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It made several passes across the water like this while we watched.

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But we didn’t have all day to watch a small native heron when there were other more exotic animals to see.

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The Laughing Kookaburra is the largest member of the kingfisher family. I learned the Kookaburra song when I was in Girl Scouts a hundred years ago and so it’s a bird I “know” but have never seen.

I’d love to see one in the wild, but of course I’d have to go to Australia for that.

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A predator of a wide variety of small animals, the laughing kookaburra typically waits perched on a branch until it sees an animal on the ground and then flies down and pounces on its prey. Its diet includes lizards, insects, worms, snakes and are known to take goldfish out of garden ponds.

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Fennec foxes were eating lettuce when we stopped by their enclosure.

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Crunch, crunch! went the little desert fox from North Africa.

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The Chestnut-breasted Malkoha is a large cuckoo from Southeast Asia.

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It was inside an aviary you could enter… staring out rather forlornly, in my opinion.

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Patagonian cavy, or mara. This seeming cross between a rabbit and a small donkey is actually more closely related to a guinea pig. But it also reminds me a little of my dog.

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Another wild bird making itself at home in the zoo.

IMG_4481-2Anhinga hanging out near the maras.

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Nearby, the largest member of the guinea pig (cavy) family and largest member of the order Rodentia… the capybara.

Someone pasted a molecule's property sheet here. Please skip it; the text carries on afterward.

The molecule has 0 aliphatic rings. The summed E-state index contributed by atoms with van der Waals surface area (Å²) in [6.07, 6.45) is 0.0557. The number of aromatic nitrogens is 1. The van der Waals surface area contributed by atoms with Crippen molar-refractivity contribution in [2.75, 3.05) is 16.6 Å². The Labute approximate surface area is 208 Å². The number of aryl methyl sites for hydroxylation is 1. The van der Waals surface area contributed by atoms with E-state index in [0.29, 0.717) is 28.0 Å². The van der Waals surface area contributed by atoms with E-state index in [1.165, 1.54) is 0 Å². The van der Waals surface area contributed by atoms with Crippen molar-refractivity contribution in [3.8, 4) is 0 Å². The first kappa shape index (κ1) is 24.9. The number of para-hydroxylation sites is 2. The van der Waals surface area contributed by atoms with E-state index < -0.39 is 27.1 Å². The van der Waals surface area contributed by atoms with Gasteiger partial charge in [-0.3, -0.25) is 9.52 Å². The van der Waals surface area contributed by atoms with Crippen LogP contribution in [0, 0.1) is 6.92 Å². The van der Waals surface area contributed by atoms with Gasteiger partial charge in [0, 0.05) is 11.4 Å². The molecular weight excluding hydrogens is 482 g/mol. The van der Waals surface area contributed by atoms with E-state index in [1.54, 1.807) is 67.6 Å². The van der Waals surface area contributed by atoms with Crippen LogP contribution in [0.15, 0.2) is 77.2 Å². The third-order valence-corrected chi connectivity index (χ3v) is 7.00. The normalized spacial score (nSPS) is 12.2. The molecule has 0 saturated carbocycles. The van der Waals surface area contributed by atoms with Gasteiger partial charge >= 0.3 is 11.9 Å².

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One of a number of Eurasian Collared-Doves we saw wandering around the zoo, representing the classic bird category “Pigeon at the Zoo.”

With a flash of white tail feathers and a flurry of dark-tipped wings, the Eurasian Collared-Dove settles onto phone wires and fence posts to give its rhythmic three-parted coo. This chunky relative of the Mourning Dove gets its name from the black half-collar at the nape of the neck. A few Eurasian Collared-Doves were introduced to the Bahamas in the 1970s. They made their way to Florida by the 1980s and then rapidly colonized most of North America.

I have been keeping an eye out for one of these doves. I was almost as excited to “get” it (with my camera) as I was to see any of the captive birds – which I’m not counting on my Photo Life List sidebar. Eurasian Collared-Dove is #174.

Bird walk

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Crow on a picnic table by the Indian River Lagoon, Town Commons in Sewall’s Point.

I took the dog for a walk the other day and brought my camera, poking around for a few birds.

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Osprey flying out of a tree, carrying a mostly eaten fish, intersection of Sewall’s Point Road and Ocean Boulevard.

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Osprey zooming over low over cars.

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Tricolored Heron on a log in the Indian River Lagoon.

According to Audubon.org…

On the southeastern coastal plain, the Tricolored Heron is a characteristic bird of quiet shallow waters. Strikingly slender, with long bill, neck, and legs, it is often seen wading belly-deep in coastal lagoons. Although it is solitary in its feeding, it is sociable in nesting, often in very large colonies with various other herons and egrets. Formerly known as Louisiana Heron.